Sexuality may refer to a person’s habits and preferences in terms of sexual behavior and desire. There are as many individual expressions of sexuality as there are individual preferences for dress or music. Sexuality may also refer to a person's sexual orientation, or the type of sexual attraction a person experiences.
Sex therapy may be a safe environment for individuals to address questions or concerns regarding sexual behavior, and sex therapists are trained in helping people to restore or enhance their enjoyment of sex.
Common Sexual Problems
Sexual problems are not uncommon. Estimates of prevalence for adults range between 30% and 45%, depending on gender and age. Some of the most common concerns include:
- Anxiety about sex
- Lack of sexual desire
- Anxiety or uncertainty about sexual orientation
- Conflicting sexual desires between partners
- Recovery from sexual abuse or sexual assault
- Body-image issues
- Sexual impulses or compulsions that cause distress
Recent research indicates sexual interest/arousal disorder is not exclusive to individuals designated female at birth, and the addition of a gender-neutral category has also been proposed.
- Female sexual disorders:
- Sexual interest/arousal disorder
- Orgasmic disorder
- Genitopelvic pain/penetration disorder
- Male sexual disorders
- Hypoactive sexual desire disorder
- Delayed ejaculation
- Erectile disorder
- Premature ejaculation
Addressing Sexuality in Therapy
Sexual energy is powerful and can profoundly affect a person’s mood, thoughts, and general state of being. Discussing one’s sexuality with partners, family, and friends can provoke anxiety, frustration, and even shame when a person believes his or her fantasies and behaviors may be deemed inappropriate by others. Fortunately, finding the right therapist means finding a safe place to talk about any difficulties, fantasies, fears, memories, or desires regarding sexuality.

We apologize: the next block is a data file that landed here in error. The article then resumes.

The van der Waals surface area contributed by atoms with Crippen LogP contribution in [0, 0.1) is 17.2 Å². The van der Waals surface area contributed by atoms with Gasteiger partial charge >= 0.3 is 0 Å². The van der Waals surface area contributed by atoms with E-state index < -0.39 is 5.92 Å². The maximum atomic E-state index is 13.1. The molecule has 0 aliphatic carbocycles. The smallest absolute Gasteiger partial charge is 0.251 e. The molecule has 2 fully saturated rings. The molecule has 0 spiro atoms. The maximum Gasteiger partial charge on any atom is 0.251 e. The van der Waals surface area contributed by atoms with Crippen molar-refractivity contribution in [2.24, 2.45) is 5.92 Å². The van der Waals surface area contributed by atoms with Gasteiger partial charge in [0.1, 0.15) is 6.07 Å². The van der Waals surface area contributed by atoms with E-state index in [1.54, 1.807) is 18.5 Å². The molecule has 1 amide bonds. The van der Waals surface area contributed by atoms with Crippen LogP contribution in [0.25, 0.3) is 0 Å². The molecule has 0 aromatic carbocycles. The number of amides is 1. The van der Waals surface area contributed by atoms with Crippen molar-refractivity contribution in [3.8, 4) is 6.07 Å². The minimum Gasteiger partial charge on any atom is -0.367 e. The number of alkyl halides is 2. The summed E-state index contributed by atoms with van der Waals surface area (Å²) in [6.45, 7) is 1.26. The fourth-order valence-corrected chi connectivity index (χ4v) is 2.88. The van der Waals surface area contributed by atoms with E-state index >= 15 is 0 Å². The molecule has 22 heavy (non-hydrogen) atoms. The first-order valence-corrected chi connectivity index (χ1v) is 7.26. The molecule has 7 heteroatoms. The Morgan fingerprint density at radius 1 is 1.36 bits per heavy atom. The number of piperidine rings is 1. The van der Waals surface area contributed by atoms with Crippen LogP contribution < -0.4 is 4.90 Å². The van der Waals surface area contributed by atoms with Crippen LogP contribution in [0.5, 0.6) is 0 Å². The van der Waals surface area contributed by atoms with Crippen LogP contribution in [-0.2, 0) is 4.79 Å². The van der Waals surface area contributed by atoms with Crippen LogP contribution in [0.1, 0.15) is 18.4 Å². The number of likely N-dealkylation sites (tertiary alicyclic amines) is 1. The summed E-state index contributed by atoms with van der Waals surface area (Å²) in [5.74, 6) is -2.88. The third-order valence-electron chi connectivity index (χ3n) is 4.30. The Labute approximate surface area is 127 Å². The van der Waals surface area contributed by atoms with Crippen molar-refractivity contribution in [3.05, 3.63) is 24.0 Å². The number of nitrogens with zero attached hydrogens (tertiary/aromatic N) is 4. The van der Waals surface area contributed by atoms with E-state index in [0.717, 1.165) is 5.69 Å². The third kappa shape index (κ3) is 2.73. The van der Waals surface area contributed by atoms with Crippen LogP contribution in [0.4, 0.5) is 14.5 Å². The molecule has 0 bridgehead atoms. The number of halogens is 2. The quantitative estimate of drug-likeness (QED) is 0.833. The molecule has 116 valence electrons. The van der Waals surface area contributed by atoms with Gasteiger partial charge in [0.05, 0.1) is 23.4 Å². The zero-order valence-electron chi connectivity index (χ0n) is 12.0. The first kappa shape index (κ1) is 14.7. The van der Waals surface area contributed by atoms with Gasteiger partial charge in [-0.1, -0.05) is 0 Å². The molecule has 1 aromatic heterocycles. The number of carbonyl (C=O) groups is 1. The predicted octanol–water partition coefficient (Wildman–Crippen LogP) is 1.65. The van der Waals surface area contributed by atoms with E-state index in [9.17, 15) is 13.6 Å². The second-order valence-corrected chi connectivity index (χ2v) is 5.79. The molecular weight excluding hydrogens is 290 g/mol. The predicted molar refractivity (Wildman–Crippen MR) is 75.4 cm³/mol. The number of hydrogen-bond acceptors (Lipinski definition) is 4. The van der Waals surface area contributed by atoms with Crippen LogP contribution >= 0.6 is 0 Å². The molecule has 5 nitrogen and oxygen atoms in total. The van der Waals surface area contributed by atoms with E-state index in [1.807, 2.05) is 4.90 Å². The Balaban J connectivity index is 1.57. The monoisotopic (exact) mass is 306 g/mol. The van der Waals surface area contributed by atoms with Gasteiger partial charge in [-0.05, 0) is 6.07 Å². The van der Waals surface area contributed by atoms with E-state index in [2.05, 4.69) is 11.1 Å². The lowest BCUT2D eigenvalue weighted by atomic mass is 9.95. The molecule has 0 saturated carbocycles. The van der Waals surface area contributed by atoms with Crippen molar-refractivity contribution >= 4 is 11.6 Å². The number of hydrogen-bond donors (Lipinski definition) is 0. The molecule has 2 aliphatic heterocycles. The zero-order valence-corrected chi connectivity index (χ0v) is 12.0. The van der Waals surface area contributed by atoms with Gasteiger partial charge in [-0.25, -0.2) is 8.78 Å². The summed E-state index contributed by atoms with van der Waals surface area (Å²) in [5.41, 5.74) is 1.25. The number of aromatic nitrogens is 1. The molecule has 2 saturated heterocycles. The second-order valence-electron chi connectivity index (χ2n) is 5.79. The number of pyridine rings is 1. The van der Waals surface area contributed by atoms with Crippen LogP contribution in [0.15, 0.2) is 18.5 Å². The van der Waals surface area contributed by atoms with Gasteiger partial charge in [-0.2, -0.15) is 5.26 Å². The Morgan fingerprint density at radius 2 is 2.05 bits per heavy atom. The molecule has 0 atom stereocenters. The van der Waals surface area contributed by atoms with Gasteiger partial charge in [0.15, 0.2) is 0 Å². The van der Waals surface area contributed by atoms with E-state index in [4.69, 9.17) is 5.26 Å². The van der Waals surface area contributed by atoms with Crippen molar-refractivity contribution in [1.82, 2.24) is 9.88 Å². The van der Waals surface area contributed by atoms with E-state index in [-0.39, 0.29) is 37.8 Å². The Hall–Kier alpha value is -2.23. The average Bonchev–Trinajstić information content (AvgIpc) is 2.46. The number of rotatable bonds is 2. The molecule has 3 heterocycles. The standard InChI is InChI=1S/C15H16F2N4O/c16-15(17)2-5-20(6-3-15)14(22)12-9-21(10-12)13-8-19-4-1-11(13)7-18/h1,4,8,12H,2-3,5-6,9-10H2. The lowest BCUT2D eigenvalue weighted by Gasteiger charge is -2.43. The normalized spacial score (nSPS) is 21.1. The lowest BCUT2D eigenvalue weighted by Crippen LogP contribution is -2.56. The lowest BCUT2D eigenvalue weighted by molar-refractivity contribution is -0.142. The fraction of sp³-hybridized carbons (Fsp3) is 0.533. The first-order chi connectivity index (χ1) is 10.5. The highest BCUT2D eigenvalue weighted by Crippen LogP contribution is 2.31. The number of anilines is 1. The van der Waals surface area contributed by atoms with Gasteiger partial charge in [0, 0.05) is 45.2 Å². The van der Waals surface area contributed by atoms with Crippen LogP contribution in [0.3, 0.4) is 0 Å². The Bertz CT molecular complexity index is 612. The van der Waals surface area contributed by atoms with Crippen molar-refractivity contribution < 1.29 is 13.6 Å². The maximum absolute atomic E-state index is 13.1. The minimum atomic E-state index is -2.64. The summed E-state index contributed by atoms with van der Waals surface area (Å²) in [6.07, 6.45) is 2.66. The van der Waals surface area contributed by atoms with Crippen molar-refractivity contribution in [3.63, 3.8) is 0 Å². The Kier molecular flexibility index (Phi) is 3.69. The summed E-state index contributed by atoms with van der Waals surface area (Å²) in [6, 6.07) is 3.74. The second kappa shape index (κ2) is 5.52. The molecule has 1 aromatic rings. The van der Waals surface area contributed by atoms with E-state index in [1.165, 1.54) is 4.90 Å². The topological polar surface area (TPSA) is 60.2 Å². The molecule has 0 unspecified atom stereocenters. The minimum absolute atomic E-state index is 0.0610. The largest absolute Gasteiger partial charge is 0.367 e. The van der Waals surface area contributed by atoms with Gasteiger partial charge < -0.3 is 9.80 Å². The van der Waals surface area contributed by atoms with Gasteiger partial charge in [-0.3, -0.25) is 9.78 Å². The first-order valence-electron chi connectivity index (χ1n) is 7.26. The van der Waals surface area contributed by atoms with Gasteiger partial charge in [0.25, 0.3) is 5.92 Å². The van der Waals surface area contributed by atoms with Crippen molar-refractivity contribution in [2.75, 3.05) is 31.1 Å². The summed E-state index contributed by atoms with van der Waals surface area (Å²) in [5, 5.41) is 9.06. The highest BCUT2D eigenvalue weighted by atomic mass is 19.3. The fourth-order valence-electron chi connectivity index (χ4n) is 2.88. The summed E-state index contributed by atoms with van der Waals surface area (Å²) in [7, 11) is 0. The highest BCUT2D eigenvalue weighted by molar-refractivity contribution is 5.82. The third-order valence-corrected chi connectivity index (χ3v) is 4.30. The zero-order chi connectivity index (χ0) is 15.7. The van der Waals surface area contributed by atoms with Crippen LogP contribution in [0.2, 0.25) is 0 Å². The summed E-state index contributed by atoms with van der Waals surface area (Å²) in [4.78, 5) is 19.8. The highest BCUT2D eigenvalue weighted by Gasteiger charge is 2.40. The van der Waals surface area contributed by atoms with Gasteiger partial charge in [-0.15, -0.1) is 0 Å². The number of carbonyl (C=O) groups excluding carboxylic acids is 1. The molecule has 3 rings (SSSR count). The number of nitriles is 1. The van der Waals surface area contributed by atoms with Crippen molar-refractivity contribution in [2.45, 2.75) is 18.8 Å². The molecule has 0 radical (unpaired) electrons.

Sexual intimacy can be one of the most satisfying and fulfilling experiences, but for many people, sexual activity is void of pleasure. Sex therapists are trained to help individuals and couples identify the source of their distress and reduce or remove those emotional barriers in order to enhance sexual experiences. Whether the physical symptom manifests through the inability to achieve orgasm or maintain arousal, or even through painful sex, a sex therapist can help identify the psychological source of the symptom. By treating the whole person, psychologically and physically, a therapist can help a person enhance his or her sexual experiences.